Transgenic flies were generated by injecting UASp-E2f1 plasmids into w1118 (Best Gene Drosophila Injection Services, Chino Hills, CA). UAS-GFP, Engrailed-Gal4, UAS-RFP and UAS-p35 stocks were obtained from the Bloomington Stock Center. For antibody staining, imaginal discs were dissected from third instar larvae in PBS, fixed in 6% paraformaldehyde for 20 minutes at room temperature, then permeabilized for 20 minutes in PBS-1.0% Triton-X. Wing discs were incubated overnight with mouse anti-GFP (1∶1000, Abcam) and rabbit anti-cleaved Caspase-3 (Asp175) (1∶200, Cell Signaling Technology) at 4°C. Secondary antibodies were goat anti-mouse Oregon Green 488 (1∶2000 Invitrogen) and goat anti-rabbit Rhodamine (1∶2000 Invitrogen) for 1 hour at room temperature. Eye discs were dissected, incubated in 10 µg/mL EdU (Click-iT™ EdU Alexa Fluor 594, Invitrogen) for 30 minutes, fixed and permeabilized as described above. EdU was detected according to manufacture protocol. To detect mitosis, eye discs were incubated overnight at 4°C with rabbit anti-PH3 (1∶1000, Abcam) and then with goat anti-rabbit Rhodamine (1∶1000 Invitrogen) for 1 hour at room temperature. For DNA damage detection, rabbit anti-p-H2Av antibody from Kim McKim's lab was incubated over night at 4°C at 1∶1000 and then goat anti-rabbit Rhodamine (1∶1000 Invitrogen). DAPI was added for DNA detection (1∶1000 Invitrogen) for 2 minutes. Tissue samples were analyzed with a Zeiss LSM 510 scanning confocal microscope. Quantification of CC3 and p-H2Av foci was collected by projecting confocal images that were one micron apart through the eye disc of 6 discs per genotype and using ImageJ software to count all foci above threshold detection posterior to morphogenetic furrow. 7 images per disc projected for p-H2Av, 6 images per disc for CC3. Graph shown represents the average number of foci of those 6 discs.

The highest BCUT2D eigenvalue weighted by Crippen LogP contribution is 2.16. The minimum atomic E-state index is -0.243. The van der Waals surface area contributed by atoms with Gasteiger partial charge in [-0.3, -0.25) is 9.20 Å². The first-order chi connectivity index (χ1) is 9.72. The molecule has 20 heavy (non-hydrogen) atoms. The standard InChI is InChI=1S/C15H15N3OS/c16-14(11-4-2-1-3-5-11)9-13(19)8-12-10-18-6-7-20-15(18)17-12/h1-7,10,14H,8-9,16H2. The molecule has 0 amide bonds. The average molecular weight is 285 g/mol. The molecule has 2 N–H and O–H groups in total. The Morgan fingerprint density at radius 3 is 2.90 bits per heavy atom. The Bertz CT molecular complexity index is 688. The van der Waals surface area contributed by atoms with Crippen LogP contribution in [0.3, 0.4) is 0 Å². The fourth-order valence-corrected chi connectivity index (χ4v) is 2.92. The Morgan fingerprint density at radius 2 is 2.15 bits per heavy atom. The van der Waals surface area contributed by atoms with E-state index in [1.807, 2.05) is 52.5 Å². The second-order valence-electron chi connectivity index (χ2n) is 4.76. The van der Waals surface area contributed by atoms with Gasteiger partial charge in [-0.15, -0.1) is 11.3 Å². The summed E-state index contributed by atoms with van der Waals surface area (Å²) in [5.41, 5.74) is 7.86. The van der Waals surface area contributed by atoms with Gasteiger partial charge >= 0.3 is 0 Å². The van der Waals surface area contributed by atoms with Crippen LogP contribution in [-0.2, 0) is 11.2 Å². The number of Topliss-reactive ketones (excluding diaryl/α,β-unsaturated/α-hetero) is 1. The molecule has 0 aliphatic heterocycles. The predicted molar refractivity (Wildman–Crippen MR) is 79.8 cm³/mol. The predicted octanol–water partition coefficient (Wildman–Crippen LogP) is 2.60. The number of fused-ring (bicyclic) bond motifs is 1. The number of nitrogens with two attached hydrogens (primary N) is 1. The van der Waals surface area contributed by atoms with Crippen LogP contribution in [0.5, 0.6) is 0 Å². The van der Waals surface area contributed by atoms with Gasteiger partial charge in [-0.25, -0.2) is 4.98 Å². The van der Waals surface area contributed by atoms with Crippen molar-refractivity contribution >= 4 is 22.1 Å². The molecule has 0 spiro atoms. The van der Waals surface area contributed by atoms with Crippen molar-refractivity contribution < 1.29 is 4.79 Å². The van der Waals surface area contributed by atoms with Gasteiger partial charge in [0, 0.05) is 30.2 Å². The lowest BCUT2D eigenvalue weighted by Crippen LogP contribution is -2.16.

Western blot and co-immunoprecipitation

30 third instar larvae wing imaginal discs were dissected in PBS then dissociated by eight passes through a 25 gauge needle after addition of ice-cold NP40 buffer with protease inhibitors aprotinin (1∶1000), leupeptin (1∶1000) and PMSF (1∶100). E2f1 protein levels were measured with affinity-purified rabbit anti-E2f1 raised against full-length Drosophila E2f1 (1∶1000) [32] overnight at 4°C and anti-rabbit HRP secondary (1∶10,000 GE Healthcare) for 1 hour at room temperature. B-tubulin was used as loading control (1∶1000, Abcam) with anti-rabbit HRP secondary (1∶10,000 GE Healthcare). Co-immunoprecipitation was performed by co-transfecting S2 cells with 2 µg Myc-E2f1 and 1 µg HA-Dp or HA-Rbf1 using the Amaxa transfection system (Lonza) and incubating the cells for 24 hours at 28°C. S2 cells were lysed on ice using NP40 buffer with the protease inhibitor cocktail described above. 10% of each total extract was subjected to western blot analysis with mouse anti-Myc (1∶2000 UNC Hybridoma) or mouse anti-HA (1∶2000, UNC Hybridoma). Secondary antibodies were ECL donkey anti-mouse HRP (1∶10,000, GE Healthcare) and ECL donkey anti-rabbit HRP (1∶10,000, GE Healthcare). The remainder of the extract was incubated overnight at 4°C with 0.5 µg mouse anti-Myc antibody (UNC Hybridoma) and 1/10 volume Protein G Sepharose 4 Fast-Flow beads (GE Healthcare).

Supporting Information

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Genetika Reprodukční medicína

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PLOS Genetics

2012 Číslo 8